10. Apparatus as claimed in any one of the preceding claims 1-3, and 5-9 including an electrical generator (150) coupled to be driven by the second turbine (148) to generate electricity for auxiliary power.
11. Apparatus as claimed in any one of the preceding claims including means for switching the Rankine cycle circuit between heating and cooling modes of operation, the switching means being connected at the outlet of the Rankine cycle compressor (30).
12. Apparatus as claimed in any one of the preceding claims including a surge valve (62) connected between the inlet and outlet of the Rankine cycle compressor (30) and means responsive to the pressure differential across that compressor to open the surge valve upon the development of a surge condition in the compressor.
13. Apparatus as claimed in any one of the preceding claims including hot gas bypass valve (60) connected between the outlet of the Rankine cycle compressor (30) and the end of the outdoor coil (36) which is remote from the mode switching means (32) and means (61) responsive to a predetermined pressure differential in ambient air being driven across the outdoor coil (36) for controlling the valve to direct heated refrigeration fluid from the compressor to defrost the outdoor coil.
14. Apparatus as claimed in any one of the preceding claims wherein combustion produces from the combustor (16) flow to the turbo-compression turbine (22) thence to the recuperator (26) and from the outlet of the recuperator through the hot side of the boiler (50) to transfer waste heat to the Rankine cycle circuit.
15. Appparatus as claimed in any one of the preceding claims wherein the gas from the hot side of the boiler (50) flows to the inlet of the turbo-compressor (24) for pressurisation to atmospheric pressure level whence a part of it flows to the recuperator for heat transfer from the exhaust from the turbine (22) and finally to the combustor for addition to the combusted gases therein as a diluent.
16. Apparatus as claimed in Claim 15 in which a portion of the gas from the outlet of the turbo-compressor (24) is exhausted and only a part of the gas circulating in the Brayton cycle circuit is re-introduced into the combustor as diluent.
17. Apparatus as claimed in any one of the preceding claims including a relief valve (78) connected across the compressor (24) of the turbo-compressor combination and pressure sensing means connected at the inlet of that compressor for controlling the relief valve.
18. Apparatus as claimed in any one of the preceding claims including means (18) for controlling flow of fuel supplied to the combustor (16) in accordance with the temperature and a selected indoor temperature setting.
19. Apparatus as claimed in Claim 18 wherein the fuel controlling means (18) includes means for sensing indoor and outdoor temperatures, comparing the sensed temperature levels - relative to the selected indoor temperature setting, and modulating a gas valve for supplying gas to the combustor in accordance with the result of said comparison.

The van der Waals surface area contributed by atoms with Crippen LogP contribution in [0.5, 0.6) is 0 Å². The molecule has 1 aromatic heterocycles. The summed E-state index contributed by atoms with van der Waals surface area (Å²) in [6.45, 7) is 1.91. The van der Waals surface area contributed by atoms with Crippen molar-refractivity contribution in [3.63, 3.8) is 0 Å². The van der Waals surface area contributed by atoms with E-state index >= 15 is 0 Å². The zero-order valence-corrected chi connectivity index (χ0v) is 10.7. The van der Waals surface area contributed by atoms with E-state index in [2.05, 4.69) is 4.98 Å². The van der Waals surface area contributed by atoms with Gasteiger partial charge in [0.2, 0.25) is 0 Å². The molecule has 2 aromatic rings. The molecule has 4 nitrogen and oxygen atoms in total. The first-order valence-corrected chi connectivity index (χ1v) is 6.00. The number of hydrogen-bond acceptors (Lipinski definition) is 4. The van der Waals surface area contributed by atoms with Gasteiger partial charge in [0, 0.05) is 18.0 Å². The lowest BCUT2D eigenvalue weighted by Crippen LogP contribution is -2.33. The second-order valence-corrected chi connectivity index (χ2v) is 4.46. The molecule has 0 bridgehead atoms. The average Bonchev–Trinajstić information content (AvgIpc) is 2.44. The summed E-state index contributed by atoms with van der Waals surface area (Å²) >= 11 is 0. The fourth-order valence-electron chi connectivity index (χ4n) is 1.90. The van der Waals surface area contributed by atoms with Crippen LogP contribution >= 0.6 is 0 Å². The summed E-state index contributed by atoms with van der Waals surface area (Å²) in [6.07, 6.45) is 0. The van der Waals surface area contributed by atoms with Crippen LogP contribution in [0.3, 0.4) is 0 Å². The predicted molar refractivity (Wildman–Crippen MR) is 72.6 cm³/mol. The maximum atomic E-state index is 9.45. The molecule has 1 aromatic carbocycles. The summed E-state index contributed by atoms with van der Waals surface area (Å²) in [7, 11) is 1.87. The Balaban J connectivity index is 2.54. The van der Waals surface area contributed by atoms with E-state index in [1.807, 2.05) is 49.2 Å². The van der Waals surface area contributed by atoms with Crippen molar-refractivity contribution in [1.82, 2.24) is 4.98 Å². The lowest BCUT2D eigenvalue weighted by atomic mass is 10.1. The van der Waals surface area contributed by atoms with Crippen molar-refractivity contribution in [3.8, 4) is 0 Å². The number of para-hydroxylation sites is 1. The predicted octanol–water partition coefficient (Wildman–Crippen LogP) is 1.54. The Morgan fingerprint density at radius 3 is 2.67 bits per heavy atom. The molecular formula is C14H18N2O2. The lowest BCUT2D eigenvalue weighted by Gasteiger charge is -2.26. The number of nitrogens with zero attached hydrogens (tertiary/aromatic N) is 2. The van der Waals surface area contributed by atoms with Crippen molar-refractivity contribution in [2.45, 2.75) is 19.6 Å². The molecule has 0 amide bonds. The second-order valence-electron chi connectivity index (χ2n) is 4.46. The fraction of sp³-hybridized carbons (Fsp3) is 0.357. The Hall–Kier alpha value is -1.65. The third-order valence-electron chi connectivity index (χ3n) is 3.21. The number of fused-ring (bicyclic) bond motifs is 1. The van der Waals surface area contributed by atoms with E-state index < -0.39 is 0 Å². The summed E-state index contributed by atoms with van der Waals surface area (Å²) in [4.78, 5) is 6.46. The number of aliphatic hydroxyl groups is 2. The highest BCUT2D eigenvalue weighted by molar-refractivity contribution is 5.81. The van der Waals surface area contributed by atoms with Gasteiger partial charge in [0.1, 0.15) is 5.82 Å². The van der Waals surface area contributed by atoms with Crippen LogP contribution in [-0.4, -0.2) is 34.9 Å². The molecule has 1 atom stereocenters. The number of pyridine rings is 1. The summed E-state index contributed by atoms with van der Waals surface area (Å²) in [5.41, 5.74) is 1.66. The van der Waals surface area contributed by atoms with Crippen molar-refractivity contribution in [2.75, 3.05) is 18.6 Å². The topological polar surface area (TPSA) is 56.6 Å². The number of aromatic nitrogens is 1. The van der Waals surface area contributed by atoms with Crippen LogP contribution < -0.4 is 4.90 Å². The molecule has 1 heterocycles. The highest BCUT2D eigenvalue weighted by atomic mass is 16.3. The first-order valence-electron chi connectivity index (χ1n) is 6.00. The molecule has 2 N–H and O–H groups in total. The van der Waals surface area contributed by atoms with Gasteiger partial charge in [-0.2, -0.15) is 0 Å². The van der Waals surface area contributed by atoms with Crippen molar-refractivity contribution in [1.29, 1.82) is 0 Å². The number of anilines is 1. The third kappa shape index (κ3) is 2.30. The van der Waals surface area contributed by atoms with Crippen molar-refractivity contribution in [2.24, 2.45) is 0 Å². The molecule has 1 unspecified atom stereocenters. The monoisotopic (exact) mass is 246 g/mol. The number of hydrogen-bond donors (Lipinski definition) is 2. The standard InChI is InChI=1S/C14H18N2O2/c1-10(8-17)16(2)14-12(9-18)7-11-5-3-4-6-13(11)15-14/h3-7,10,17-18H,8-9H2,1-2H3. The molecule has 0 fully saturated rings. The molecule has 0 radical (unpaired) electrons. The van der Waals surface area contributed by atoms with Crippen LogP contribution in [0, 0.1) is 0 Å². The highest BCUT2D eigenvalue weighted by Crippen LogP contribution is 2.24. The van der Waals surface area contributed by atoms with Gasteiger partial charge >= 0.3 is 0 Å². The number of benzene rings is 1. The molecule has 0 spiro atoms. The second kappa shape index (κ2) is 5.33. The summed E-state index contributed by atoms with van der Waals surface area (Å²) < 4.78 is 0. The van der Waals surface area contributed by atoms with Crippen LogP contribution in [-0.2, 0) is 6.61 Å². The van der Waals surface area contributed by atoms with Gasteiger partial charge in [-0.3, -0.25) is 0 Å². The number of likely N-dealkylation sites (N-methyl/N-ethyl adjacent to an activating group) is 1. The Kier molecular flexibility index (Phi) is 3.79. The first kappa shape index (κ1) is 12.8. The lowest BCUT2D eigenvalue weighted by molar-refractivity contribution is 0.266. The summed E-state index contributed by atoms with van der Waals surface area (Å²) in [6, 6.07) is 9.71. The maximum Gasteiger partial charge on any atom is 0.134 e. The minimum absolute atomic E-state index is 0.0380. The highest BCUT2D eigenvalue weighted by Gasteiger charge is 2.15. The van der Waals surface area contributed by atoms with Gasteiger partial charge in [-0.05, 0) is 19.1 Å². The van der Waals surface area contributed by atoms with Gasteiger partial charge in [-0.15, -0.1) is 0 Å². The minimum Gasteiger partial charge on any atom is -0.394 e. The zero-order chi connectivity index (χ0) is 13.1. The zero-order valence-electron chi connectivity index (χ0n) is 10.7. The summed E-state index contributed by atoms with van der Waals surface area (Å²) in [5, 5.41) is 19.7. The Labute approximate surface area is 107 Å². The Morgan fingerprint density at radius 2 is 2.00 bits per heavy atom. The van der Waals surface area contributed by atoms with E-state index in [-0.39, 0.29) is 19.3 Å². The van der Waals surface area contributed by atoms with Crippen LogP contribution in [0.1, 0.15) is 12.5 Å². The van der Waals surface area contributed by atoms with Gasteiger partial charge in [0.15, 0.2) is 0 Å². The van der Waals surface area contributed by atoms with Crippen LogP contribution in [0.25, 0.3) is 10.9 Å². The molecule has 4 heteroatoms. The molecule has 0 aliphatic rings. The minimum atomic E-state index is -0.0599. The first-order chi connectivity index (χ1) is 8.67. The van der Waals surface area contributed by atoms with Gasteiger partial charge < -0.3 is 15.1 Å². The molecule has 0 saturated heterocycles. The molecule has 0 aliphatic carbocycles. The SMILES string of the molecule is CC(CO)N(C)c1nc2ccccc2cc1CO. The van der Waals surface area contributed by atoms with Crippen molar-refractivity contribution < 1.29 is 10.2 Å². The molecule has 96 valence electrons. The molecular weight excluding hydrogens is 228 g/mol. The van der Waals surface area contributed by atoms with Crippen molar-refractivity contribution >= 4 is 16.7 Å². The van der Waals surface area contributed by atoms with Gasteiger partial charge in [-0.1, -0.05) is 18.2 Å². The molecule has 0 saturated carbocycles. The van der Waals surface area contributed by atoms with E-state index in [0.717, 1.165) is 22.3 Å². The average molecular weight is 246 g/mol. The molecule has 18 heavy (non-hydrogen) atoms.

20. A method of conditioning a space by heating or cooling relative to outside ambient temperatures comprising the steps of; coupling a rotary compressor (30) to drive a refrigerant fluid in a Rankine cycle circuit through indoor and outdoor heat exchanging coils (34, 36); driving the compressor by means of a hermetically sealed magnetic coupling (42) from the shaft of a turbo-compressor operated in an associated Brayton cycle circuit characterised by the step of developing useful power from the waste heat of the Brayton cycle circuit by coupling the waste heat to evaporate refrigerant fluid in the Rankine cycle circuit, direct the evaporated fluid to a second turbine (48); and return the fluid to the Rankine cycle circuit.
21. A method as claimed in Claim 20 including the steps of coupling the second turbine (48) directly to the shaft (40) of the Rankine cycle compressor to provide additional shaft power.
22. A method as claimed in Claim 20 or Claim 21 including the step of generating electrical power by means of a generator coupled to be driven by the second turbine (48).
23. A method as claimed in any one of the Claims 20-22 including the step of protecting the Rankine cycle compressor against surge conditions by detecting the onset of a surge condition and bleeding refrigeration fluid directly from the outlet to inlet of the compressor to terminate the surge condition.
24. A method as claimed in any one of claims 20-23, including the step of sensing the build-up of frost on the outdoor coil and bleeding fluid from the outlet of the Rankine cycle compressor to the outdoor coil to eliminate the frost.
25. A method as claimed in any of Claims 20-24 including initiating the operation of the system by pumping refrigerant fluid to drive the second turbine and thereby initiate rotation of the turbo-compressor and gas flow in the Brayton cycle circuit to a point where it is safe to fire up the Brayton cycle system.
26. A method as claimed in any one of Claims 20-25 including driving the turbo- compressor shaft from the second turbine during system startup.
EP19810303356 1980-07-25 1981-07-22 Heat actuated space conditioning unit with bottoming cycle Expired EP0045179B1 (en)

Priority Applications (2)

Application Number Priority Date Filing Date Title
US06/172,127 US4347711A (en) 1980-07-25 1980-07-25 Heat-actuated space conditioning unit with bottoming cycle
US172127 1980-07-25

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EP0045179A2 EP0045179A2 (en) 1982-02-03
EP0045179A3 EP0045179A3 (en) 1982-10-06
EP0045179B1 true EP0045179B1 (en) 1984-10-17

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EP (1) EP0045179B1 (en)
JP (1) JPS5733764A (en)
DE (1) DE3166710D1 (en)

Cited By (1)

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EP0045179A3 (en) 1982-10-06
DE3166710D1 (en) 1984-11-22
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US4347711A (en) 1982-09-07
JPS5733764A (en) 1982-02-23